Proven Strategies: Looking a Gift Horse in the Mouth

A donation of a horse to a tax-exempt organization can be mutually beneficial. The donor could potentially obtain an income tax deduction, and the organization receives a worthwhile asset. The horse itself also appreciates greener pastures.

This article summarizes the guidelines for horse owners contemplating such a charitable contribution.
Be sure that the donee organization qualifies as an eligible charity under the Internal Revenue Code and that your horse will be used by the organization to further its exempt purpose. You can ask to see the “IRS Determination Letter” or look online for the listing of approved charities.


Determining Fair Market Value (FMV)
What is the price your horse could be donated for on the date of your charitable gift? You may want to consider the services of a professional equine appraiser.

FMV will be a function of several variables, including the horse’s age, the number of years owned, how the horse has been trained and used, as well as the horse’s personality and track record.

The appraisal should include a description of the horse, the dates of the appraisal and donation, the appraiser’s name and qualifications, and the appraisal method used.


Potential Income Tax Deduction
Generally, you may deduct the FMV of the horse you are donating, though many caveats apply. The full FMV deduction is available when:

–The horse will be used by the donee charitable organization directly in regard to its stated charitable purpose.

–There is no financial consideration received in return.

–You have used the horse in business activities for the prior 24 months.


Limitations on the Income Tax Charitable Contribution Deduction
If the horse is not used in connection with the charity’s purpose, the income tax deduction becomes the lesser of the FMV of the horse or the amount of your cost basis. A horse that you bred yourself or one that is fully depreciated would not give rise to any deduction in such a case.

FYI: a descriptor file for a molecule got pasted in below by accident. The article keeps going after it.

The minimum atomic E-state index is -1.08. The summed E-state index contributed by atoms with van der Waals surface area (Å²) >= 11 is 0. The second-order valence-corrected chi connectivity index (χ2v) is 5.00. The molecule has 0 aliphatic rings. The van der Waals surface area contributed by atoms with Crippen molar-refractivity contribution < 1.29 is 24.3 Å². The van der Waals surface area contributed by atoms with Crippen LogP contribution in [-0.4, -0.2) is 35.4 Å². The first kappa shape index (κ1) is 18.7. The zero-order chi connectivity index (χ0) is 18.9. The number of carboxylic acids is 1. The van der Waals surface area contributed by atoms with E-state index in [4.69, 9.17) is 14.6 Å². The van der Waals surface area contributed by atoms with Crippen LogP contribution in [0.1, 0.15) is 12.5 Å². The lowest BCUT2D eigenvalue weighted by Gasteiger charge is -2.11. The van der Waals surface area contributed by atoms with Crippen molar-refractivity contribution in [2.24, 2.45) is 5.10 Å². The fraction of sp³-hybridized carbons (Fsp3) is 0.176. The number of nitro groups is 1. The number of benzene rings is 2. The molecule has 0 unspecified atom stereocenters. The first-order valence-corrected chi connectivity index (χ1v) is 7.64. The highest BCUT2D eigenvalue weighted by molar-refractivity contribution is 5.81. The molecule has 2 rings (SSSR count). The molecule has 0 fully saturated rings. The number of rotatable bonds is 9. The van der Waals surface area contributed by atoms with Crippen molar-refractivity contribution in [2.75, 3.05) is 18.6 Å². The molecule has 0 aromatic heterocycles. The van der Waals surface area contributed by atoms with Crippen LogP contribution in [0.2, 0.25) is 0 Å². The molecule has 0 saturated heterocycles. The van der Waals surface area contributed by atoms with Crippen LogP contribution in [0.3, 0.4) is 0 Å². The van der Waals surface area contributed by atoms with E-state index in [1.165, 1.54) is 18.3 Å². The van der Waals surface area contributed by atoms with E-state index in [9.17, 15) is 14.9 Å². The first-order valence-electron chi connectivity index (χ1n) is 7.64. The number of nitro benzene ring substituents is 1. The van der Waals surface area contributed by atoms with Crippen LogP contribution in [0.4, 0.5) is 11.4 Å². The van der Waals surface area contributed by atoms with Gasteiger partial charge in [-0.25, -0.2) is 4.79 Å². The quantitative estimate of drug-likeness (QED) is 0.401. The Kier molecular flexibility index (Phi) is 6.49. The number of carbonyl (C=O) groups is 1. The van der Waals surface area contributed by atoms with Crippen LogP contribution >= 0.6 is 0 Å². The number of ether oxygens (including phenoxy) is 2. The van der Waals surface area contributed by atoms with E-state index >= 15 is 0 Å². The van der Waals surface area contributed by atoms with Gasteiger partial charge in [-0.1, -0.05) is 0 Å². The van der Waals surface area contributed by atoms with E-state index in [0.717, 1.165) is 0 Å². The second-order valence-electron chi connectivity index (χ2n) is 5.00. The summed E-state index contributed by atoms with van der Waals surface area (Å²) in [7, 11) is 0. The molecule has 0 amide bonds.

This same limitation of the lesser of FMV or cost basis also applies to a horse that has been owned for less than 24 months.

Another situation of a reduced deduction arises when a donated horse that has appreciated in value but has been depreciated. In this scenario, the amount of the charitable deduction is reduced by the amount of depreciation that has been taken.

Further, if you donate a horse that has diminished in value, i.e. your cost basis is higher than the FMV, your charitable deduction would be limited to the FMV.

In such a case, you may be better off selling the horse to generate a tax loss, then donating the proceeds to the charity.


How to Report Your Donation on Your Tax Return
When your charitable deduction is more than $500, you will need to include Form 8283 with your tax return. This form asks for how and when you acquired the horse, your basis, the estimated FMV, and the method used to come up with the FMV.

If the charitable deduction to be taken is greater than $5,000, you will need to have your horse appraised at the time of the donation. This attached written appraisal needs to be contemporaneous and signed by the appraiser, along with the appraiser’s qualifications and method(s) used to determine the valuation.


The Green Group
Our team here at the Green Group, with our many decades of equine experience, would be glad to walk you through the steps to make sure that you achieve the maximum charitable contribution deduction that you deserve.

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